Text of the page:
PIERRE, S.D. -- The South Dakota Legislature created a firestorm when it passed a bill that banned abortion with only one exception: to save the life of the mother. It was signed by Gov. Mike Rounds on March 6.
The bill will become law on July 1 unless either a lawsuit or petitioners get the issue on the November ballot. The law will make it a felony for any doctor to perform an abortion unless the procedure is necessary to save the woman's life. It would make no exception for cases of rape or incest.
Currently only one clinic in the state performs abortions: the Planned Parenthood clinic in Sioux Falls at the extreme eastern part of the state. Doctors from Minnesota come to the clinic, said Kate Looby, director of South Dakota's Planned Parenthood.
Looby told the Legislature that she would consider filing a lawsuit to stop the law from taking effect. She is now working to gather signatures on the petition. Some legislators, while debating the bill, were aware that a lawsuit would be imminent and that it eventually would end up at the U.S. Supreme Court. Some comments from the floor of each house reflected an interest in overturning Roe v. Wade.
A fund has been set up to collect donations to help defray the costs of possible litigation; however, if the petition drive collects enough signatures, litigation will be delayed or not considered.
Both sides of the issue claim they are ready to bring the issue to a vote. Polls indicate the bill will be repealed on a statewide vote because it is too extreme.
Banning abortion is an affront to women and denies them the choice over their bodies that the Creator has given them, said Cecilia Fire Thunder, president of the Oglala Sioux Tribe.
"I have very strong opinions of what happened. These are a bunch of white guys determining what a woman should do with her body," Fire Thunder said.
Fire Thunder was a nurse and has worked with women who were traumatized by rape.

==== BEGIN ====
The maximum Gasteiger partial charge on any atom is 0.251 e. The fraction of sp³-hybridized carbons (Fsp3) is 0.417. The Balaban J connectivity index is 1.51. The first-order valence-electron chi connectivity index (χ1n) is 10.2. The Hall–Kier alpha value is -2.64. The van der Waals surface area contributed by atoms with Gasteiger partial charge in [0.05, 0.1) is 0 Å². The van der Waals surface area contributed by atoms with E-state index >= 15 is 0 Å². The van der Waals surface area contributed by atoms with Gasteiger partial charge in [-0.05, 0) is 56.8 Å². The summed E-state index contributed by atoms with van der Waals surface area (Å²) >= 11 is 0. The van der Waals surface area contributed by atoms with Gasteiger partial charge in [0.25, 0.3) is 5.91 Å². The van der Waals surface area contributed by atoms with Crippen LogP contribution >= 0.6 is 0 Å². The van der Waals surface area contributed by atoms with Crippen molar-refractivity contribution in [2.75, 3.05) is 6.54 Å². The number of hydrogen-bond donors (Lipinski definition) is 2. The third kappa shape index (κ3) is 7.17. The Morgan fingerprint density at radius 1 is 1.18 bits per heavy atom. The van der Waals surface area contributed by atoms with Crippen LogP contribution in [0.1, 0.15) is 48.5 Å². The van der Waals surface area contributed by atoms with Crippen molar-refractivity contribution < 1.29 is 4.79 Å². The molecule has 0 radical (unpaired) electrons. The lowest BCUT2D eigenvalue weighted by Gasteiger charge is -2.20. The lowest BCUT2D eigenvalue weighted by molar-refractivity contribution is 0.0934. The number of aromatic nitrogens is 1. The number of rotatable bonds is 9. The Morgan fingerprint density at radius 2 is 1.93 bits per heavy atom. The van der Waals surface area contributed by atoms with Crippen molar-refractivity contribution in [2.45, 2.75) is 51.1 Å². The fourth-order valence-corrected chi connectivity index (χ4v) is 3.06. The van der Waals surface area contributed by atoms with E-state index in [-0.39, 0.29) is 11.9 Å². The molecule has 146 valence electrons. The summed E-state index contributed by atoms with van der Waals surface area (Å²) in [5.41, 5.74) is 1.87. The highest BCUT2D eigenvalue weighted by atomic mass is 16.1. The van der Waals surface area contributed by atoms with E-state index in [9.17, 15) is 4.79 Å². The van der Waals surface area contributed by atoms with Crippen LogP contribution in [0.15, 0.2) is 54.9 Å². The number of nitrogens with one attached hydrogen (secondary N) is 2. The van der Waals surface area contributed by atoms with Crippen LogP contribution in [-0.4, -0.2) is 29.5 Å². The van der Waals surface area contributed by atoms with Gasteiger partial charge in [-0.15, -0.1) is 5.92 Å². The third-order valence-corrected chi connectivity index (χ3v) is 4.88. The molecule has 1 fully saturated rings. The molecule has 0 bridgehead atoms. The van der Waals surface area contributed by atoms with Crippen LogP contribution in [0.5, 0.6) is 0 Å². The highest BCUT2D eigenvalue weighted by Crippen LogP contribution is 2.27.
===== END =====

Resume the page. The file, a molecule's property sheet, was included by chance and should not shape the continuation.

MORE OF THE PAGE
"When a woman is raped and becomes pregnant she does not have the choice of aborting. How many men at the state house have ever been raped?" Fire Thunder asked.
American Indian women will be impacted, if the law takes effect, in greater numbers than any other group. According to national statistics, American Indian women are sexually assaulted at a rate 3.5 times higher than all other racial groups. That means there are seven rapes per 1,000 American Indian women.
"It is very important that we have access to safe, legal pregnancy termination services, whether it is emergency contraceptives right after the assault or an abortion service," said Charon Asetoyer, director of the Native American Women's Health Education Resource Center located on the Yankton Sioux Reservation.
She said her organization gets asked weekly by women for referrals. She added that her organization refers the women to Planned Parenthood.
American Indian women who live in the western part of South Dakota must either travel the few hundred miles to Sioux Falls or to Nebraska, which in both cases becomes expensive.
"This will force women out of the state and would cost more money and more time and a lot of women may not realize they have that option. It increases the trauma for those who have been sexually assaulted," Asetoyer said.